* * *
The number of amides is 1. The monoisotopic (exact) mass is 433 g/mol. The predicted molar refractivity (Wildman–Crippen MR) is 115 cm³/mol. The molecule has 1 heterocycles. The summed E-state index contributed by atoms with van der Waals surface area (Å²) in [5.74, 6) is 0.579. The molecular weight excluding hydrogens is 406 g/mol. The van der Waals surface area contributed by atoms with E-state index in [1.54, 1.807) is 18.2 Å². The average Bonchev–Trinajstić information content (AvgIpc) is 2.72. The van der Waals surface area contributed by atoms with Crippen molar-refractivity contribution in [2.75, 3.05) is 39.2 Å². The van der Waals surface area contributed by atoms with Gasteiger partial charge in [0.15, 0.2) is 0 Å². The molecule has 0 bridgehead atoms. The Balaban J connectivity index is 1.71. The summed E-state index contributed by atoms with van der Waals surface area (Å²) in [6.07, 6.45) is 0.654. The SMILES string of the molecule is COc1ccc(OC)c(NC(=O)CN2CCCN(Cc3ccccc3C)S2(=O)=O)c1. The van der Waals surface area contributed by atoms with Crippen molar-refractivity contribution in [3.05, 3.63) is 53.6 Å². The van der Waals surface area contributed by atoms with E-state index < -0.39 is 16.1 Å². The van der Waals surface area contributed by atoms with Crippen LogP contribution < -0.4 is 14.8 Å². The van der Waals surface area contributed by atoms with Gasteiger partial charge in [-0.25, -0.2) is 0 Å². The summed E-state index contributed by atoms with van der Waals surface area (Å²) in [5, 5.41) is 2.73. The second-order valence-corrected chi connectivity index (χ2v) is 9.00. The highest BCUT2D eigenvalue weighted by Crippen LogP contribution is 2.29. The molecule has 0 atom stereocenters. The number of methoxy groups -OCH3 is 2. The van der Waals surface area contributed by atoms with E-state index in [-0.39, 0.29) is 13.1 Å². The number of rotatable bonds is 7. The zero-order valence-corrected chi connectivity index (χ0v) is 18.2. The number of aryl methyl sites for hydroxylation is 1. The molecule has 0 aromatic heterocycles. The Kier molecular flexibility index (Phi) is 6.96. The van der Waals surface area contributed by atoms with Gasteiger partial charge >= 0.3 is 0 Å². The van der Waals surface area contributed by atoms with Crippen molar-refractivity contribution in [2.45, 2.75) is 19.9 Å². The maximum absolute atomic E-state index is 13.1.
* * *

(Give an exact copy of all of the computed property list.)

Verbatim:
The number of amides is 1. The monoisotopic (exact) mass is 433 g/mol. The predicted molar refractivity (Wildman–Crippen MR) is 115 cm³/mol. The molecule has 1 heterocycles. The summed E-state index contributed by atoms with van der Waals surface area (Å²) in [5.74, 6) is 0.579. The molecular weight excluding hydrogens is 406 g/mol. The van der Waals surface area contributed by atoms with E-state index in [1.54, 1.807) is 18.2 Å². The average Bonchev–Trinajstić information content (AvgIpc) is 2.72. The van der Waals surface area contributed by atoms with Crippen molar-refractivity contribution in [2.75, 3.05) is 39.2 Å². The van der Waals surface area contributed by atoms with Gasteiger partial charge in [0.15, 0.2) is 0 Å². The molecule has 0 bridgehead atoms. The Balaban J connectivity index is 1.71. The summed E-state index contributed by atoms with van der Waals surface area (Å²) in [6.07, 6.45) is 0.654. The SMILES string of the molecule is COc1ccc(OC)c(NC(=O)CN2CCCN(Cc3ccccc3C)S2(=O)=O)c1. The van der Waals surface area contributed by atoms with Crippen molar-refractivity contribution in [3.05, 3.63) is 53.6 Å². The van der Waals surface area contributed by atoms with E-state index < -0.39 is 16.1 Å². The van der Waals surface area contributed by atoms with Crippen LogP contribution < -0.4 is 14.8 Å². The van der Waals surface area contributed by atoms with Gasteiger partial charge in [-0.25, -0.2) is 0 Å². The summed E-state index contributed by atoms with van der Waals surface area (Å²) in [5, 5.41) is 2.73. The second-order valence-corrected chi connectivity index (χ2v) is 9.00. The highest BCUT2D eigenvalue weighted by Crippen LogP contribution is 2.29. The molecule has 0 atom stereocenters. The number of methoxy groups -OCH3 is 2. The van der Waals surface area contributed by atoms with E-state index in [-0.39, 0.29) is 13.1 Å². The number of rotatable bonds is 7. The zero-order valence-corrected chi connectivity index (χ0v) is 18.2. The number of aryl methyl sites for hydroxylation is 1. The molecule has 0 aromatic heterocycles. The Kier molecular flexibility index (Phi) is 6.96. The van der Waals surface area contributed by atoms with Gasteiger partial charge >= 0.3 is 0 Å². The van der Waals surface area contributed by atoms with Crippen molar-refractivity contribution in [2.45, 2.75) is 19.9 Å². The maximum absolute atomic E-state index is 13.1.